WITH the 7.4billion global traffic rise as predicted by the International Air Transport Association (IATA) come 2030, Nigeria has positioned itself and is set to tap from this growth and take the lead in the continent’s aviation sub sector.
Director-General of the Nigerian Civil Aviation Authority (NCAA), Capt. Muhtar Usman made this known at a seminar organised by the International Civil Aviation Organisation (ICAO), yesterday at the NCAA’s annex office at the Murtala Muhammed Airport (MMA), Lagos,expressed the country’s readiness to meet the projected boost in air passenger traffic by 2030.
Speaking on the theme ‘High Level Workshop on Global Air Navigation Plan,’ Usman said that Nigeria was well positioned to contribute to the expected surge in global air travel by 2030.
According to Usman, Nigeria before the 2030 period as predicted by the world airline body would have increased its infrastructure and its regulations, stressing that with this plan, the country would not be left behind.
He said: “In the spirit of ‘NO Country Left Behind’ as being professed by our own President of ICAO, Dr. Olmuyiwa Aliu, this workshop has been put in place to ensure that we key in and Nigeria is not left behind. So, in terms of regulation and infrastructure, we want to make sure that we are not left behind.
“I’m sure you are aware of the forthcoming World Aviation Forum, the third one in the series that is coming up in Abuja and the first to be held outside the ICAO headquarters between November 20 and 22 this year, we want to take advantage of that. We have a plan and we need to implement the plan. So, part of it is the infrastructure and the theme of the conference is ‘Financing Aviation Infrastructure.’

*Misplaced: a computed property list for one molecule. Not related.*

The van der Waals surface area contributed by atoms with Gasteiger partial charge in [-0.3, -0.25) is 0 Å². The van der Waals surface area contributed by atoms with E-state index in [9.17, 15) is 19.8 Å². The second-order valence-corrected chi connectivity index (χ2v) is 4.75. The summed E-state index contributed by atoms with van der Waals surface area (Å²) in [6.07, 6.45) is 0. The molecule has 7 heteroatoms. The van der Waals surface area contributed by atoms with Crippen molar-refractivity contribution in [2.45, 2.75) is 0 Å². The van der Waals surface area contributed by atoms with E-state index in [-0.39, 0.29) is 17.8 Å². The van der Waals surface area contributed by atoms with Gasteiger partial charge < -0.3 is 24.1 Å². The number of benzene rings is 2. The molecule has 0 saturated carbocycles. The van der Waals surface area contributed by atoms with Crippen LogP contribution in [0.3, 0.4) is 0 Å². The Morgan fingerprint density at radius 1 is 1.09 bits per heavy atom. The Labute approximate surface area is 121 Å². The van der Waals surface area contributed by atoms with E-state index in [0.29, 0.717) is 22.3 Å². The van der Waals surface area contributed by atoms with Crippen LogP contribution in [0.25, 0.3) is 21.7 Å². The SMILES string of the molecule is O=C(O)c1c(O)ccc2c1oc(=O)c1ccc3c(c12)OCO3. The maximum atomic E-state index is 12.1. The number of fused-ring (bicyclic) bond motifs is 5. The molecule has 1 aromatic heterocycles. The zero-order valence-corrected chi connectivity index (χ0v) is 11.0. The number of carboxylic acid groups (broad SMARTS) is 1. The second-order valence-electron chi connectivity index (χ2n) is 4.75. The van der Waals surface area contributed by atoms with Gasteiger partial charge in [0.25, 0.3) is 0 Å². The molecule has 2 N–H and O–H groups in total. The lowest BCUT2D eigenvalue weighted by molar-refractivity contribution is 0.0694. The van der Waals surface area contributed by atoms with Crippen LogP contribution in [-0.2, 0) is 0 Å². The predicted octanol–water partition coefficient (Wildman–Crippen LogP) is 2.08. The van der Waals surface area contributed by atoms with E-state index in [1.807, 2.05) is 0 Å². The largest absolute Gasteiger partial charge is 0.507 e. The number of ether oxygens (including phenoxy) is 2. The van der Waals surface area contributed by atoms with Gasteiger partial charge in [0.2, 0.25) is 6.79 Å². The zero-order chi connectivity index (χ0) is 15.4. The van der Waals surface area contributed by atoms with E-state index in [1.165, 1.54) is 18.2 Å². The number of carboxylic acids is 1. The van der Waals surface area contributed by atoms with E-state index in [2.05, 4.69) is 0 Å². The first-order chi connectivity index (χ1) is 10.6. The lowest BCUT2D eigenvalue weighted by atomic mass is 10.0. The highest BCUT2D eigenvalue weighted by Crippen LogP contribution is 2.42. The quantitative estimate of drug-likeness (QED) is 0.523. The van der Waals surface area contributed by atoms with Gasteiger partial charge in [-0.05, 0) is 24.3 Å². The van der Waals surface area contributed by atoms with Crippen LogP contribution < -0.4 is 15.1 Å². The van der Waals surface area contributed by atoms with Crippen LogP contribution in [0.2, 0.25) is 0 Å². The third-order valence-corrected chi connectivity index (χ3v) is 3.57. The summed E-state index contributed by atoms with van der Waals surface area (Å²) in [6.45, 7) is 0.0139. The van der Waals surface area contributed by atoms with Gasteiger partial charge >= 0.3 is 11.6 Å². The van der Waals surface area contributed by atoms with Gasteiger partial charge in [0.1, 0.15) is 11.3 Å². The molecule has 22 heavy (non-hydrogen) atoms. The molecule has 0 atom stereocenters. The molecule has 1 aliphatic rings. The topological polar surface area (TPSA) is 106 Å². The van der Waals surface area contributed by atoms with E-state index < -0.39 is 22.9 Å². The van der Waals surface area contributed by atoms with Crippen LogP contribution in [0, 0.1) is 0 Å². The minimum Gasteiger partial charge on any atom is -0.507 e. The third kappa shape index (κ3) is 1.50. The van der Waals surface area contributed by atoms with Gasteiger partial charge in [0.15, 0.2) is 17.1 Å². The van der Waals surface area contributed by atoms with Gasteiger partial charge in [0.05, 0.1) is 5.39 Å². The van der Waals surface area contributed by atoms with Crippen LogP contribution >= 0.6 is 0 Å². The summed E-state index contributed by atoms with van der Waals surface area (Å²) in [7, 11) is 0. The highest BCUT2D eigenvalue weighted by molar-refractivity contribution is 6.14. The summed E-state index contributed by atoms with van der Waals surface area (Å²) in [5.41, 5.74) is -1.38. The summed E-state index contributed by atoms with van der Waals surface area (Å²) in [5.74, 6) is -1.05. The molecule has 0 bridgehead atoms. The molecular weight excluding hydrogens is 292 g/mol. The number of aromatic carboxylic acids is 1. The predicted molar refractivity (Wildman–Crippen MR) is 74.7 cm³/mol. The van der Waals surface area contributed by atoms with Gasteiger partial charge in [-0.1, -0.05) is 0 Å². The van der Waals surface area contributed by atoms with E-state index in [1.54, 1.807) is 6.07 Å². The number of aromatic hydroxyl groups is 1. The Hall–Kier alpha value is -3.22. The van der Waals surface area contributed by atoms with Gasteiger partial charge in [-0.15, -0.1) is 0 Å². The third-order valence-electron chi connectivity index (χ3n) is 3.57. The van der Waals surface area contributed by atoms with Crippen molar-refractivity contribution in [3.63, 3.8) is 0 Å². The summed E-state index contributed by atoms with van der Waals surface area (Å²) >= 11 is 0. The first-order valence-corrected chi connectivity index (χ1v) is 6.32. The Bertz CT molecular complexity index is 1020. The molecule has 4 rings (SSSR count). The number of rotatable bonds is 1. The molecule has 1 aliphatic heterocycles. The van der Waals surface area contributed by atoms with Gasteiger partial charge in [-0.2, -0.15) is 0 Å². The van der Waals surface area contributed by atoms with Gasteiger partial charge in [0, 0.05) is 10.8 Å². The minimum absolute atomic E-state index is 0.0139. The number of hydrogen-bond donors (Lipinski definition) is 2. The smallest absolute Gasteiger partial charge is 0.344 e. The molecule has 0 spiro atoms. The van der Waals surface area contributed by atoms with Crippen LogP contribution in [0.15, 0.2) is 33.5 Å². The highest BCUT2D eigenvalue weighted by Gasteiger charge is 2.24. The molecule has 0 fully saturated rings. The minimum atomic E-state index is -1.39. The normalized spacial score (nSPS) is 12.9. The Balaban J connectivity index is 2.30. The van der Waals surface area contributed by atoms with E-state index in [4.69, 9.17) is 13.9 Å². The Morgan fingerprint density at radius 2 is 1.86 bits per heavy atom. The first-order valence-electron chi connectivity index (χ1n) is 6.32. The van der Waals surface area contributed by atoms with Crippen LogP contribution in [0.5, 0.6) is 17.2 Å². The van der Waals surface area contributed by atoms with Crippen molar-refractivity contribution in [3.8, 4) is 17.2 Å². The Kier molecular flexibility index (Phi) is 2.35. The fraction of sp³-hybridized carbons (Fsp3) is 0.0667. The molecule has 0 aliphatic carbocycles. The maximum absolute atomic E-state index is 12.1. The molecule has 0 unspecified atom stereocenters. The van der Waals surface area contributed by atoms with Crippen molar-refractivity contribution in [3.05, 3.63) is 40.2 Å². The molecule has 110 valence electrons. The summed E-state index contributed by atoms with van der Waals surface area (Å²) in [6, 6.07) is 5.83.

Also speaking at the occasion, Mr. Stephen Cremer, Director of Air Navigation Bureau, ICAO, said that through the seminar, ICAO would get to know the prospects and the challenges of Nigeria towards the global 2030 global air traffic projection.
He said that Nigeria as a leader in the continent needed to take the economic development in Africa, stressing that safety and regulations tools in place required improvement, but observed that the country had improved on the accident and incident records in the past years.
He added: “We want to share our views in a way that it is meaningful to you. There is no any country in the world that can say it has all the navigational equipment. We have challenges everywhere, which are not unique, but the way we approach them is what matters.”
Also, Mr. Prosper Zo’o Minto’o, the Deputy Regional Director, ICAO said that Nigeria is considered as a leader on the continent in terms of its economic and aviation potential.
He declared that the global aviation industry was at a stage it needed to modernise the system and Nigeria had been a pioneer in the introduction of satellite technology in the region since early 1990s.
He, however, said that the navigational aids of the 1990s required upgrade and should be in tandem with the global technologies.
Minto’o explained that air navigation was all-inclusive as it involves airlines, accident investigation, airport management, regulation and weather forecast.
The International Air Transport Association (IATA) and ICAO had projected that the global air travel would double by 2030 and called on all countries around the world to prepare for the increase.
Global air passenger travel in 2016 was 3.7 billion, according to IATA. The traffic rose 6.3 per cent when compared to 2015.
This strong performance was well ahead of the 10 years average annual growth rate of 5.5 per cent. Capacity rose 6.2 per cent compared to 2015, pushing the load factor up 0.1 percentage points to a record full-year average high of 80.5 per cent.
With the projection of IATA, global air travel is expected to grow to 7.4 billion passenger traffic by 2030